Should you give up coffee? Here’s what we know …

Science Says: What we know about cancer risk and coffee

(Marilynn Marchione, AP) Trouble is brewing for coffee lovers in California, where a judge ruled that sellers must post scary warnings about cancer risks.

]But how frightened should we be of a daily cup of joe? Not very, some scientists and available evidence seem to suggest.

Scientific concerns about coffee have eased in recent years, and many studies even suggest it can help health.

“At the minimum, coffee is neutral. If anything, there is fairly good evidence of the benefit of coffee on cancer,” said Dr. Edward Giovannucci, a nutrition expert at the Harvard School of Public Health.

The World Health Organization’s cancer agency moved coffee off the “possible carcinogen” list two years ago, though it says evidence is insufficient to rule out any possible role.

The current flap isn’t about coffee itself, but a chemical called acrylamide that’s made when the beans are roasted. Government agencies call it a probable or likely carcinogen, based on animal research, and a group sued to require coffee sellers to warn of that under a California law passed by voters in 1986.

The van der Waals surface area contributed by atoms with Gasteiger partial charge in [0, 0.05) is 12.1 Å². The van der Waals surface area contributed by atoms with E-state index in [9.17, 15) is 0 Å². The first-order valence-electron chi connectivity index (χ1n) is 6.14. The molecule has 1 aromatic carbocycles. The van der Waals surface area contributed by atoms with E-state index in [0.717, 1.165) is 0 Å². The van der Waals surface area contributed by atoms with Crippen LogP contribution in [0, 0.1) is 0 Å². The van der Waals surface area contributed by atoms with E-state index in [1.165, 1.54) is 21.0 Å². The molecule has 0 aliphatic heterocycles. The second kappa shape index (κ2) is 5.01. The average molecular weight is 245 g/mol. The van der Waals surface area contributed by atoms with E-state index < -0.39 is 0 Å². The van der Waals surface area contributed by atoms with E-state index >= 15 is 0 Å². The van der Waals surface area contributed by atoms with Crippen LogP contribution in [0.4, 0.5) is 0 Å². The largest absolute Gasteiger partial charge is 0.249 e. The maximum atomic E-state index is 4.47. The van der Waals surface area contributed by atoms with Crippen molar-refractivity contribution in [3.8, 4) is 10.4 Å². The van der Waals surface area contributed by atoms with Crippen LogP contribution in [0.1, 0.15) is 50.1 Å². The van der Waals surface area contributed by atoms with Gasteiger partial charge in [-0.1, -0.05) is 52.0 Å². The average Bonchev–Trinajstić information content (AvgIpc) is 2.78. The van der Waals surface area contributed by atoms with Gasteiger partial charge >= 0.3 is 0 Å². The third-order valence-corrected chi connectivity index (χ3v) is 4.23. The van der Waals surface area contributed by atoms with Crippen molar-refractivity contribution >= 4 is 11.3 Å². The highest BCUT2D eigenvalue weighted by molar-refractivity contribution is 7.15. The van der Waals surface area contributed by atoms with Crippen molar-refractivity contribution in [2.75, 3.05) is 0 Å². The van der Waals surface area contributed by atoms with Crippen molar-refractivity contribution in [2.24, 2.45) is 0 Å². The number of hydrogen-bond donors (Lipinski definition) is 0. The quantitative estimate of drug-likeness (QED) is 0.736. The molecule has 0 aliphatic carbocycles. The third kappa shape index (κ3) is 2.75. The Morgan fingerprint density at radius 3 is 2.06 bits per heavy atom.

The problem: No one knows what levels are safe or risky for people. The U.S. Environmental Protection Agency sets acrylamide limits for drinking water, but there aren’t any for food.

“A cup of coffee a day, exposure probably is not that high,” and probably should not change your habit, said Dr. Bruce Y. Lee of Johns Hopkins Bloomberg School of Public Health.

“If you drink a lot of cups a day, this is one of the reasons you might consider cutting that down.”

Here’s what’s known about the risks. [Story continues below … ]

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The chemical

Start with the biggest known risk factor for cancer — smoking — which generates acrylamide.

In the diet, French fries, potato chips, crackers, cookies, cereal and other high-carbohydrate foods contain it as a byproduct of roasting, baking, toasting or frying … Read the full story at Cumberlink.com.

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